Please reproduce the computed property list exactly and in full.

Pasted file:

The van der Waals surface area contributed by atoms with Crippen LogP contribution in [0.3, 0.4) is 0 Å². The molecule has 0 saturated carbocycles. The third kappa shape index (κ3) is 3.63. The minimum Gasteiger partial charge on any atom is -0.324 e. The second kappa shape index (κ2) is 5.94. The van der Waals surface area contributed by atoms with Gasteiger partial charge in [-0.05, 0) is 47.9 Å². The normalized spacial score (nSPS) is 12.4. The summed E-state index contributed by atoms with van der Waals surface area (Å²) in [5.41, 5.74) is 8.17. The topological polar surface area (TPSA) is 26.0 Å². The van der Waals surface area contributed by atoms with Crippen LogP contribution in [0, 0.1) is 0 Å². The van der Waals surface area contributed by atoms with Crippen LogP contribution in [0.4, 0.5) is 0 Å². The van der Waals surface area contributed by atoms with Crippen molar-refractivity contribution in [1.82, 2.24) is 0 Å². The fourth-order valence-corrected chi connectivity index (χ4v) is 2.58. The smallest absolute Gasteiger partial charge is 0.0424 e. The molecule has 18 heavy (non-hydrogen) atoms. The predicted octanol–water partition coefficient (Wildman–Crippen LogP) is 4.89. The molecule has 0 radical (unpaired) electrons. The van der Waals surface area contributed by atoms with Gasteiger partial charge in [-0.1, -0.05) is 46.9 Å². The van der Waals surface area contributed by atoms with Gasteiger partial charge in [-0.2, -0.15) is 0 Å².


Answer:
The van der Waals surface area contributed by atoms with Crippen LogP contribution in [0.3, 0.4) is 0 Å². The molecule has 0 saturated carbocycles. The third kappa shape index (κ3) is 3.63. The minimum Gasteiger partial charge on any atom is -0.324 e. The second kappa shape index (κ2) is 5.94. The van der Waals surface area contributed by atoms with Gasteiger partial charge in [-0.05, 0) is 47.9 Å². The normalized spacial score (nSPS) is 12.4. The summed E-state index contributed by atoms with van der Waals surface area (Å²) in [5.41, 5.74) is 8.17. The topological polar surface area (TPSA) is 26.0 Å². The van der Waals surface area contributed by atoms with Crippen LogP contribution in [0, 0.1) is 0 Å². The van der Waals surface area contributed by atoms with Crippen LogP contribution in [0.4, 0.5) is 0 Å². The van der Waals surface area contributed by atoms with Crippen molar-refractivity contribution in [1.82, 2.24) is 0 Å². The fourth-order valence-corrected chi connectivity index (χ4v) is 2.58. The smallest absolute Gasteiger partial charge is 0.0424 e. The molecule has 18 heavy (non-hydrogen) atoms. The predicted octanol–water partition coefficient (Wildman–Crippen LogP) is 4.89. The molecule has 0 radical (unpaired) electrons. The van der Waals surface area contributed by atoms with Gasteiger partial charge in [-0.1, -0.05) is 46.9 Å². The van der Waals surface area contributed by atoms with Gasteiger partial charge in [-0.2, -0.15) is 0 Å².